The study took place in a reentry organization in a Northern New England community. Participants included all genders, 18 years of age or older, who had completed their terms of incarceration, and were not currently on probation. Participants were recruited by an emic researcher from a single nonprofit organization designed to create a network for individuals to share resources, develop relationships and form connections with organizations, volunteers, allies, advocates and service providers involved directly or indirectly in reentry efforts. Typically, network meetings are held weekly and include community organizations, agencies, nonprofits, employers, formerly incarcerated citizens, recovery coaches, students, law enforcement personnel, district attorneys, representatives of the Department of Corrections, and several currently incarcerated citizens completing terms of incarceration within the state.

Participant ages varied, from twenty-seven to seventy-five years old. Of the fifteen participants, three identified as female, with the remaining twelve identifying as male. The length of participants’ term of incarceration ranged from one to thirty years, with an average of seven years incarcerated. The average amount of time participants had been back in their communities following their release from correctional facilities was six years, with lengths varying from one to eighteen years. All participants were current residents of the state in which the program resides. Those who volunteered for the study were asked to participate in an interview, with the possibility of follow-up member checking and clarification of constructs revealed in the analysis.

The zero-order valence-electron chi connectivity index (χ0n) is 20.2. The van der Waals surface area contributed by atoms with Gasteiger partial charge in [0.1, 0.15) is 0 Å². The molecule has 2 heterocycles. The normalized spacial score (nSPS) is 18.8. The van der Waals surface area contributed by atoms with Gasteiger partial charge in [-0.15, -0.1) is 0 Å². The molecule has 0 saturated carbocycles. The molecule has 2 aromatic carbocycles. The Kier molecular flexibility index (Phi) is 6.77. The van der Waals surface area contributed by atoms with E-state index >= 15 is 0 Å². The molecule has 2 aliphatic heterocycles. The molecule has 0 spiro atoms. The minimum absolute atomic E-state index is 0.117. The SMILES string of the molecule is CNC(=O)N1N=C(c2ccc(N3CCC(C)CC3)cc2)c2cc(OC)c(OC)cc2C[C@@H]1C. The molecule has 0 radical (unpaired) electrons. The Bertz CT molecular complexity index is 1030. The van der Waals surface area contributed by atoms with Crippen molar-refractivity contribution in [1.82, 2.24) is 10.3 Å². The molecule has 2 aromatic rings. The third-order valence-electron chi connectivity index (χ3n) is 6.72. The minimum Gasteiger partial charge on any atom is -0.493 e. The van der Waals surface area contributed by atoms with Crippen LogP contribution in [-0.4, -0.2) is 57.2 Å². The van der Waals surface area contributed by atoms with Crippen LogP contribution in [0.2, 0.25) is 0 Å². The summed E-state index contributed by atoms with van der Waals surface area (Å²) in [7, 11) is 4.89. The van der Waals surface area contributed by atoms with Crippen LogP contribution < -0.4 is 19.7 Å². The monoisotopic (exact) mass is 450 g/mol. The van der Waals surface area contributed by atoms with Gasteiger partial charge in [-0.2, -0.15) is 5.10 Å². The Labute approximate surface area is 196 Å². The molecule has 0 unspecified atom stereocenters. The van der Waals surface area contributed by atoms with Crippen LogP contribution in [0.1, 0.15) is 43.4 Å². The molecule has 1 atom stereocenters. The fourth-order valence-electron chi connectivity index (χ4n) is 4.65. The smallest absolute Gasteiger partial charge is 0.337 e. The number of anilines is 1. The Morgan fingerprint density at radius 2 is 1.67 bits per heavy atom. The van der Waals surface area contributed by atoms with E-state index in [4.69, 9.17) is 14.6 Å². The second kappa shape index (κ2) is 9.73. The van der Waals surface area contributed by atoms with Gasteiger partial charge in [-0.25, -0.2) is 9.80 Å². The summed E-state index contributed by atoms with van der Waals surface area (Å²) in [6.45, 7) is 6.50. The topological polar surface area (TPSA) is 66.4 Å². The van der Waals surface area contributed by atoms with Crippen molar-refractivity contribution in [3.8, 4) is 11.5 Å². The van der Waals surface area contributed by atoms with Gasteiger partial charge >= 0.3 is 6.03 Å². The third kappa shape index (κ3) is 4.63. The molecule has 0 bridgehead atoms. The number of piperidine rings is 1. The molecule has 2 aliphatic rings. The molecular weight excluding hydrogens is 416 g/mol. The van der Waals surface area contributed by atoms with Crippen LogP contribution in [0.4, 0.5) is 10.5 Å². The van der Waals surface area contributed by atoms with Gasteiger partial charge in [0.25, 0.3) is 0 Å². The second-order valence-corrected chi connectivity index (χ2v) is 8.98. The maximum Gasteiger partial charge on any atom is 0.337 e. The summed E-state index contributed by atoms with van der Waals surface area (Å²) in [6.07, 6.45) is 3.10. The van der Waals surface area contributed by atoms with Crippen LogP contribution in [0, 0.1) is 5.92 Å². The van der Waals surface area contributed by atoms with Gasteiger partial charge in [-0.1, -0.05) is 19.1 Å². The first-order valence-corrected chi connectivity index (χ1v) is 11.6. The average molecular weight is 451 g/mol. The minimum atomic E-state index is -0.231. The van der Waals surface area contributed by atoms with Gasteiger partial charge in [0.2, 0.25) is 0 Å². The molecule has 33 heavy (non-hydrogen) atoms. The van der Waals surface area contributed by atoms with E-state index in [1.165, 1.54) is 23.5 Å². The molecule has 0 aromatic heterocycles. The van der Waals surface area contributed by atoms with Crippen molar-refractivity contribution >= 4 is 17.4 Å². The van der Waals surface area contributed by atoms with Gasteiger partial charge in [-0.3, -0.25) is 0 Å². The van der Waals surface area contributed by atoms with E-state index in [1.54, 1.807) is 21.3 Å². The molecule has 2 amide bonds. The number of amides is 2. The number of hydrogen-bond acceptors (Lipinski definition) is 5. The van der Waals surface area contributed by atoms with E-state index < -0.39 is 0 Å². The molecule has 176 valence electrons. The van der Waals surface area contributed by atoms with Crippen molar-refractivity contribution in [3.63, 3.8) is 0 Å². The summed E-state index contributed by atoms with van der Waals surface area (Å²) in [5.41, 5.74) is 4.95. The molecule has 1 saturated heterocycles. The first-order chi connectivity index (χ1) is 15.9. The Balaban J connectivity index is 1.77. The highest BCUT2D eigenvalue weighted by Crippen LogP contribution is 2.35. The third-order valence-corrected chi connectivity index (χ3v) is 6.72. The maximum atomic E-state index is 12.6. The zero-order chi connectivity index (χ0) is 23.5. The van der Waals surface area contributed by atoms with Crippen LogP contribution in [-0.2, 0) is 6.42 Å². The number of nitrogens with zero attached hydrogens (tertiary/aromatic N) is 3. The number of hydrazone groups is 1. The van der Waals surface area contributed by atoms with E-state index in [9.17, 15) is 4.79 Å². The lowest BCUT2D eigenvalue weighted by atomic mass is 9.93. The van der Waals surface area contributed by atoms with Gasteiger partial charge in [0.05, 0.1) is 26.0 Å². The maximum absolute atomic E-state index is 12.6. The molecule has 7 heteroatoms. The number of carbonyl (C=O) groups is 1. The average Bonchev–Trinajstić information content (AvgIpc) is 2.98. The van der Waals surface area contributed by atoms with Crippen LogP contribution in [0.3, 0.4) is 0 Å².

Data Collection

Data collection, conducted by one of the researchers and two student research assistants, relied primarily on semi-structed interview followed by an open ended question with additional probes. The semi structured questions sought to collect demographic information, knowledge about community adjustment and comfort, and the role of stigma indicators derived from contemporary understandings of stigma discussed in the literature review. To assure that participants were afforded full voice, open ended questions were included in the interview protocol.

Table 1-Interview questions

1. What is your current age?

2. How long were you incarcerated?

3. How long have you been released?

4. How has your history of incarceration impacted your relationships with family members?

5. How has your history of incarceration affected your relationships with non-family members (e.g., romantic partners, friends, co-workers)?

6. How has your history of incarceration affected your interactions with your community?

7. How has your history of incarceration affected your ability to obtain housing?

8. How has your history of incarceration affected your ability to obtain employment?

9. How has your experience of stigma changed over time since you have been back in your community?

10. What do you think about the resources that are available for different genders?

11. Is there anything else you might like to add?


Thematic analysis, combined with reflexive analysis to identify and bracket researcher bias, comprised the data analytic method. Analysis was conducted independently by each researcher, coded for themes and then negotiated for differences. One researcher was emic to the re-entry organization, having attended weekly meetings and participated in organizing activities. The others were etic, having limited knowledge of criminal justice, but bringing an understanding of stigma theories to the analysis. Each examined verbatim transcripts of the interviews, inductively derived themes and coded the transcripts by theme. A taxonomic analysis resulted in the multi-directional relationships reflected in Figure 1.

Figure 1.